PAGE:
A tech company affiliated with, and funded by, ACRONYM, a Democratic digital nonprofit group that has rapidly expanded in recent years, was responsible for building the Iowa caucus app that contributed to delays in reporting Monday night’s results in the first vote in the party’s presidential race. Multiple Democratic sources, including one of the presidential campaigns, confirmed the app’s creator.
State campaign finance records indicate the Iowa Democratic Party paid Shadow, a tech company that joined with ACRONYM last year, more than $60,000 for “website development” over two instalments in November and December of last year. A Democratic source with knowledge of the process said those payments were for the app that caucus site leaders were supposed to use to upload the results at their locales.
Gerard Niemira, a veteran of Hillary Clinton’s presidential campaign, is the head of Shadow. In 2019, David Plouffe, one of the chief architects of President Barack Obama’s wins, joined the board of advisers for ACRONYM.
ACRONYM spokesman Kyle Tharp put out a statement distancing the group from Shadow, saying that ACRONYM is merely an investor in the for-profit company.
In January 2019, McGowan, the head of ACRONYM, announced that her firm had “acquired” Niemira’s Groundbase company, adding that he and his team were “launching Shadow, a new tech company to build smarter infrastructure for campaigns.”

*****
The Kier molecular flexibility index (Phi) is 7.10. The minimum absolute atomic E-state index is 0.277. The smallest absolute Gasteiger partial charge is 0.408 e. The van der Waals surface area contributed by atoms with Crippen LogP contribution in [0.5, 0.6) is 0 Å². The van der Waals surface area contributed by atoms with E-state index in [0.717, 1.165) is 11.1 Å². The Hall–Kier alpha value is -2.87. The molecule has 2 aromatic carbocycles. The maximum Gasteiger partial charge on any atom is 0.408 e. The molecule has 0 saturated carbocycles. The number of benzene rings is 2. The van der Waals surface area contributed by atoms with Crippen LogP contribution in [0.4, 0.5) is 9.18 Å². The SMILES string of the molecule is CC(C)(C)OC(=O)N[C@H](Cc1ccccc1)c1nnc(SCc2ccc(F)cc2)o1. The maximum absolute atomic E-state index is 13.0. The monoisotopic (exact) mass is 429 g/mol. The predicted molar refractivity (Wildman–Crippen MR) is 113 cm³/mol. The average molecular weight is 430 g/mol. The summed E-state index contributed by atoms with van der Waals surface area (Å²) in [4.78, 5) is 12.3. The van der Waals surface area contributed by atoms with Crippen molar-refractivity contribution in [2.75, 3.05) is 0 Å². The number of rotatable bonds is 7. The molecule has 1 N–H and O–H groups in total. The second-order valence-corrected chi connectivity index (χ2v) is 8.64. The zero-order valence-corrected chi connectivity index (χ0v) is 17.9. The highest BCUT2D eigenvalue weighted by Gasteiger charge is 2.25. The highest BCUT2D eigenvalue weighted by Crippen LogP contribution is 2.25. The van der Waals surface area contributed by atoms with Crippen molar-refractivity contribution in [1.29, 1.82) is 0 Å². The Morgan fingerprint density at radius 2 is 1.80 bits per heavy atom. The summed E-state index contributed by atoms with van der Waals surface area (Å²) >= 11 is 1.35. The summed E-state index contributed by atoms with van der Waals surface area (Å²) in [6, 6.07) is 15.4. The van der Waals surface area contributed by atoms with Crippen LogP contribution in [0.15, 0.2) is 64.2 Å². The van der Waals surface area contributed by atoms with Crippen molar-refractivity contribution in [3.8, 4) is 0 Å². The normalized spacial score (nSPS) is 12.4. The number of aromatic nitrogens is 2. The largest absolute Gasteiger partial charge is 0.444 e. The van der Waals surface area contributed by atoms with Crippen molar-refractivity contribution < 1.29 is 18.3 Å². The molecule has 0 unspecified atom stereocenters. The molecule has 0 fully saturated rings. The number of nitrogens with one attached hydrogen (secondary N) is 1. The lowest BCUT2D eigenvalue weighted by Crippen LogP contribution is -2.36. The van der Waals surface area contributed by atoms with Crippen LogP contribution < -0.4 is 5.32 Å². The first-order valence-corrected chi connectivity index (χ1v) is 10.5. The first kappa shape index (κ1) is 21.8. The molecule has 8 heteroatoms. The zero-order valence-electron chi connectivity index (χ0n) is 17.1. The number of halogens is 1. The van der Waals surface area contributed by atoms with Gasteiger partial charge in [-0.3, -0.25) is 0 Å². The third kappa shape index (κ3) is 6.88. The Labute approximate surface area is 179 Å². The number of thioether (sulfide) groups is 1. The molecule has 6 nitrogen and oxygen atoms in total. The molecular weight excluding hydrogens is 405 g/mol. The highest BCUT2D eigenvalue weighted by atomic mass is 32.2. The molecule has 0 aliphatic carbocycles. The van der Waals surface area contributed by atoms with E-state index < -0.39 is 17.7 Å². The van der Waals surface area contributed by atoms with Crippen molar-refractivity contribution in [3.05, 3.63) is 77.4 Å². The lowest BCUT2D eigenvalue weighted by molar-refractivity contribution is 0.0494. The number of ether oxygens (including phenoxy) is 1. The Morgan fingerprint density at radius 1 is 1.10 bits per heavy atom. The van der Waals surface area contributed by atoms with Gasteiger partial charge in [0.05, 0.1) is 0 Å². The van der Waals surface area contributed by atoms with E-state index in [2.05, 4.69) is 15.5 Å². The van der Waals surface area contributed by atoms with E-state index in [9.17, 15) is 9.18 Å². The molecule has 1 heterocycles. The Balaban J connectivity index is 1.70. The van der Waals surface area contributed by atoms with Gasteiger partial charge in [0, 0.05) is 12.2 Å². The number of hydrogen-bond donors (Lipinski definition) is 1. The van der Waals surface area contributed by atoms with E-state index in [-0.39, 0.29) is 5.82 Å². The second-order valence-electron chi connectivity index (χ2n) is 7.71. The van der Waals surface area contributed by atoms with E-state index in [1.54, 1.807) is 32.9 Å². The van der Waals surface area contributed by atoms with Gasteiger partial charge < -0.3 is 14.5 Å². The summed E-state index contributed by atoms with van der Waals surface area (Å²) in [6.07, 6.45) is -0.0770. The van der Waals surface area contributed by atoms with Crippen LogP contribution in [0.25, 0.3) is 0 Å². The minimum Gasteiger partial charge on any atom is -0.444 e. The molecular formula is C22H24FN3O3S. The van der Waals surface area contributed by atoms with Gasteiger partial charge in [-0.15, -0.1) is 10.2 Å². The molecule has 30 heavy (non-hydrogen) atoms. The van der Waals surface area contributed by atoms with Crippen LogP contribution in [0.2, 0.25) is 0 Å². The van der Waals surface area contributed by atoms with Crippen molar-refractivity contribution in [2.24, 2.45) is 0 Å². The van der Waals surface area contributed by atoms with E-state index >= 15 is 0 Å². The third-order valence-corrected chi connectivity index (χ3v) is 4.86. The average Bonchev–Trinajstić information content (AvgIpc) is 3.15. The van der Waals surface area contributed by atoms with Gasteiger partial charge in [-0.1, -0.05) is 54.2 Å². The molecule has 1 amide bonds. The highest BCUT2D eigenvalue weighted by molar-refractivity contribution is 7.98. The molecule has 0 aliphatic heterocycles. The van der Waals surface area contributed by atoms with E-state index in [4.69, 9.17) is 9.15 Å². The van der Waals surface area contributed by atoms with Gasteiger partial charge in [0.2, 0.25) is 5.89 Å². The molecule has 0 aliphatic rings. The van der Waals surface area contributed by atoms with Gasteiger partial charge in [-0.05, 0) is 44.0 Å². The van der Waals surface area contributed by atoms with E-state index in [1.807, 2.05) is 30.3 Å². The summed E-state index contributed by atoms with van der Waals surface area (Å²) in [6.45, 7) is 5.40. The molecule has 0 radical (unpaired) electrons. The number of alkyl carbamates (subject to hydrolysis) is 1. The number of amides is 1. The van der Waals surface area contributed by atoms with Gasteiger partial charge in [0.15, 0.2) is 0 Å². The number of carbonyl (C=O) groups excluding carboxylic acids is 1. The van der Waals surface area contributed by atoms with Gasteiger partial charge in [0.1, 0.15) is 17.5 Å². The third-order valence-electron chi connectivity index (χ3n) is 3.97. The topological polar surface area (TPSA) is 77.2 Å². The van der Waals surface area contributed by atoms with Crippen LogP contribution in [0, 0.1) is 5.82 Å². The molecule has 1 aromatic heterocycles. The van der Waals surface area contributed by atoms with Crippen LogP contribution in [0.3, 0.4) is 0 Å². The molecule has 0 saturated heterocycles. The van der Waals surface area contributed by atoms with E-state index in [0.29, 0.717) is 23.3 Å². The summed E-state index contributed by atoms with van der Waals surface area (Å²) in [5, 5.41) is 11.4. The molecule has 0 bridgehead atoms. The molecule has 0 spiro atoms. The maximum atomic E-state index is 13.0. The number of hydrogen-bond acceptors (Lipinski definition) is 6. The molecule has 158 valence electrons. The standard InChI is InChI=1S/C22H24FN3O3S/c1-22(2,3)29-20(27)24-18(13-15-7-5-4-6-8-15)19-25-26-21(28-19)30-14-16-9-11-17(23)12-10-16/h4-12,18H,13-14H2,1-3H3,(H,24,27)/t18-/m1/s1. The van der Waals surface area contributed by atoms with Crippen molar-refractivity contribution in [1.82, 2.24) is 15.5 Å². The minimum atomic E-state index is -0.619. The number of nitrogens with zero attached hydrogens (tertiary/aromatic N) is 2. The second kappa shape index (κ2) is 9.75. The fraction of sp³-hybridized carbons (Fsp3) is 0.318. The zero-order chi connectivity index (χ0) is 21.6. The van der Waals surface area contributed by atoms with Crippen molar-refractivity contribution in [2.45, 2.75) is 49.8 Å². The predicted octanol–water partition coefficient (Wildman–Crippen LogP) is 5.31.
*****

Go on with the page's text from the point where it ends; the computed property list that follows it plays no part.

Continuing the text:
The Iowa Democratic Party had refused to reveal details about the app, including the company behind it and what security measures were being taken to safeguard the results, arguing that it made the technology more vulnerable to hackers.
The app was supposed to make reporting the results easier and quicker. But on Monday, numerous Democrats in Iowa reported major problems in attempting to download the application and upload results, with many saying they resorted to calling the results into state party headquarters in Des Moines.
As of 12:30 a.m. Tuesday morning, the party had not released any results from the caucuses, which were seen as a four-way battle between former Vice President Joe Biden, Vermont Sen. Bernie Sanders, Massachusetts Sen. Elizabeth Warren and former South Bend, Indiana, Mayor Pete Buttigieg.
The Nevada Democratic Party, scheduled to hold the next Democratic caucus on Feb. 22, has also paid Shadow for website development.
ACRONYM, which McGowan, a digital strategist, launched in the wake of the 2016 election, has become a growing part of the Democratic digital ecosystem. The group has raised tens of millions of dollars with a buzzy message about how Democrats have fallen behind in digital advertising. In 2018, the group funded an onslaught of ads on platforms like Facebook and Google.
The group launched a super PAC, PACRONYM, this year to mount a major digital effort attacking President Donald Trump, and won the backing of David Plouffe, who led Barack Obama’s victorious 2008 presidential campaign. PACRONYM reported raising $7.7 million in 2019.
This piece has been updated with comment from ACRONYM.